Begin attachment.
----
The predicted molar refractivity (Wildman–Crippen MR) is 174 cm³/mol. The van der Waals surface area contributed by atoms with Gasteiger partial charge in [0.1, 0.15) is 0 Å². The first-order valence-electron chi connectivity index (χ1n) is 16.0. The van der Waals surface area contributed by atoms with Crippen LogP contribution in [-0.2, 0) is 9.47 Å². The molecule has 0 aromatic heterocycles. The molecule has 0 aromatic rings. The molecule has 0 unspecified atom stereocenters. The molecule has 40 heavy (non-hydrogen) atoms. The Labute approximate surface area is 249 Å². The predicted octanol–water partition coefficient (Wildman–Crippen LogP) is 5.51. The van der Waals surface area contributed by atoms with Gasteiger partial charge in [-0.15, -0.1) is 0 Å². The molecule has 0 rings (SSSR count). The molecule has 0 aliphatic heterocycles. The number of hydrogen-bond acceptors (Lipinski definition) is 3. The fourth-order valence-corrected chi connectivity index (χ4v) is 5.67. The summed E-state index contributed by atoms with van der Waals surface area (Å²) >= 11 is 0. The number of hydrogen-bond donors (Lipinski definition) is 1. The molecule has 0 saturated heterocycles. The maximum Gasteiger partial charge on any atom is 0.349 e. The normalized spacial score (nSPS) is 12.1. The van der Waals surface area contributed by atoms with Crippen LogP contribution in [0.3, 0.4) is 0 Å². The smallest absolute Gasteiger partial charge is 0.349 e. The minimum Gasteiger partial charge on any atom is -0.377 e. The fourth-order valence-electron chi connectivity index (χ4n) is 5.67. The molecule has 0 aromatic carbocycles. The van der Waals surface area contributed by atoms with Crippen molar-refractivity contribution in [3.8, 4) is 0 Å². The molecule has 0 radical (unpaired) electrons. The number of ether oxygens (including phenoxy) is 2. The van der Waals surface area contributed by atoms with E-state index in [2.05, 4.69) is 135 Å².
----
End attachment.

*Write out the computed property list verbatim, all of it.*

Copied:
The predicted molar refractivity (Wildman–Crippen MR) is 174 cm³/mol. The van der Waals surface area contributed by atoms with Gasteiger partial charge in [0.1, 0.15) is 0 Å². The first-order valence-electron chi connectivity index (χ1n) is 16.0. The van der Waals surface area contributed by atoms with Crippen LogP contribution in [-0.2, 0) is 9.47 Å². The molecule has 0 aromatic heterocycles. The molecule has 0 aromatic rings. The molecule has 0 unspecified atom stereocenters. The molecule has 40 heavy (non-hydrogen) atoms. The Labute approximate surface area is 249 Å². The predicted octanol–water partition coefficient (Wildman–Crippen LogP) is 5.51. The van der Waals surface area contributed by atoms with Gasteiger partial charge in [-0.15, -0.1) is 0 Å². The molecule has 0 rings (SSSR count). The molecule has 0 aliphatic heterocycles. The number of hydrogen-bond acceptors (Lipinski definition) is 3. The fourth-order valence-corrected chi connectivity index (χ4v) is 5.67. The summed E-state index contributed by atoms with van der Waals surface area (Å²) >= 11 is 0. The number of hydrogen-bond donors (Lipinski definition) is 1. The molecule has 0 saturated heterocycles. The maximum Gasteiger partial charge on any atom is 0.349 e. The normalized spacial score (nSPS) is 12.1. The van der Waals surface area contributed by atoms with Crippen LogP contribution in [0.3, 0.4) is 0 Å². The smallest absolute Gasteiger partial charge is 0.349 e. The minimum Gasteiger partial charge on any atom is -0.377 e. The fourth-order valence-electron chi connectivity index (χ4n) is 5.67. The molecule has 0 aromatic carbocycles. The van der Waals surface area contributed by atoms with Crippen molar-refractivity contribution in [3.8, 4) is 0 Å². The molecule has 0 radical (unpaired) electrons. The number of ether oxygens (including phenoxy) is 2. The van der Waals surface area contributed by atoms with E-state index in [2.05, 4.69) is 135 Å².